The maker of software for online retailers processed more than $1.6 billion in orders in the quarter.
It gives geo-targeted notifications and product information via barcode scans.
Women’s apparel retailer Caché Inc., No. 544 in the Internet Retailer Second 500 Guide has released an iPhone app targeted at in-store shoppers. The app includes a bar code scanner that provides product information about the items shoppers scan and an opt-in push notification system that sends alerts about sales and events at nearby Caché stores, with a store locator, says Kevin Metz, Caché’s vice president of e-commerce.
Because it launched only about a month ago, Caché doesn’t have results to share from the app. However, the app’s launch is only the start of the retailer’s increased focus on mobile commerce, Metz says. “The more people we can get engaged and downloading, the more impact it will have,” he says.
More than 90% of the retailer’s mobile traffic—accounting for about 30% of all its traffic online—comes from Apple devices, Metz says. Consumers have downloaded the app about 1,000 times since it became available. That’s despite the retailer’s only promotion of the app being a banner on the retailer’s mobile site that directs customers to download it from the Apple App Store, he says. Caché will roll out a broader app download campaign next month, he says.
When shoppers use the bar code scanner to find out more about items in store—including via consumer ratings and reviews—they can also save them to favorite lists, share the items with friends via e-mail, find the item in colors and styles not available in that store or put them in an online cart to buy directly from their smartphones, Metz says. Eventually, the scanner, which also works with QR codes, will bring other rich content to in-store shoppers, such as look books or videos, he says.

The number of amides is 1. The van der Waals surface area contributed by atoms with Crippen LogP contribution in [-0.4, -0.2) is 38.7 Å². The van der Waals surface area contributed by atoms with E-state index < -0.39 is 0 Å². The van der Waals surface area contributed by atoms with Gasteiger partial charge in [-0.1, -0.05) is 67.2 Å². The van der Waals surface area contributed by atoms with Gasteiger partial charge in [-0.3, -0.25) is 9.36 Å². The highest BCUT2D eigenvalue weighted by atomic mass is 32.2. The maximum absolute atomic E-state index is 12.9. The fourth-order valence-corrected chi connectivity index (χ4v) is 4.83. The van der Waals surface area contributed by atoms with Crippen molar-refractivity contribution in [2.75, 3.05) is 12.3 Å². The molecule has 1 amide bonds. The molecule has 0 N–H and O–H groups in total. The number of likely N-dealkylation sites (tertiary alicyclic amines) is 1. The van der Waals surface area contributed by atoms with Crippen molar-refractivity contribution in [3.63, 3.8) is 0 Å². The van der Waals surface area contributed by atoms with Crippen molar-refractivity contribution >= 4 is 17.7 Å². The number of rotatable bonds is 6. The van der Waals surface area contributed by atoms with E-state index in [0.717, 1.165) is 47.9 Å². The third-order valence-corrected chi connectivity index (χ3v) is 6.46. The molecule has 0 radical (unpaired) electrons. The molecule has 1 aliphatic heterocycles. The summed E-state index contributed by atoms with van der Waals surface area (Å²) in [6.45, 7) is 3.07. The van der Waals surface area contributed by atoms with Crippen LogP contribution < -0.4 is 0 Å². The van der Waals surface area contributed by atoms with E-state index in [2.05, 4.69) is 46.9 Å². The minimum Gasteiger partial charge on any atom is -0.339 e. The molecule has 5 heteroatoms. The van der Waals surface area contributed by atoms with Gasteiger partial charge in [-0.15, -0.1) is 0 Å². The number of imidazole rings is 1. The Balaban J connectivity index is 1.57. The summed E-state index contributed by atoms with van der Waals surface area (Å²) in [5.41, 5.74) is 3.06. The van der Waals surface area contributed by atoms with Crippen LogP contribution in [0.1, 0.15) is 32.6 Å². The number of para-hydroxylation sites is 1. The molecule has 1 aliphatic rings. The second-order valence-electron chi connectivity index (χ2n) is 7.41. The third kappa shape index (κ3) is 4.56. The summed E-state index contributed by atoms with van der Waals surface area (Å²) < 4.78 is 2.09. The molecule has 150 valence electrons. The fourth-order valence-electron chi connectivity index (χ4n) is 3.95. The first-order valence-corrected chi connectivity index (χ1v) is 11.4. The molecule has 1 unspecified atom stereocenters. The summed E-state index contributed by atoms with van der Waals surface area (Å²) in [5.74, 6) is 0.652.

The retailer aims for the app to provide targeted, timely promotions and messages to customers, Metz says. “Otherwise, people would download it and my fear is: we’ve spent a lot of money on this thing and it won’t keep people engaged to come back,” he says.
The app uses software from mobile customer engagement vendor Xtify to tailor notifications to a shopper’s preferences, customer history and location. For example, Caché might alert a shopper when a new collection is available in a store near her, Metz says, or encourage a shopper who hasn’t used the scanner yet to try it. The alerts may also include links, images or videos.
Though Caché declines to reveal how much it paid for the app, vendor Usablenet, which developed it, says projects range in price from about $25,000 to $250,000, depending on their scope. Usablenet also built the retailer’s mobile site four months ago, Metz says.
“We built the app to be as much about the handheld mobile experience as the actual in-store experience,” says Carin van Vuuren, chief marketing officer at Usablenet. “Together, the mobile website and the app complement the store experience and lay the foundation for a true multichannel experience for customers.”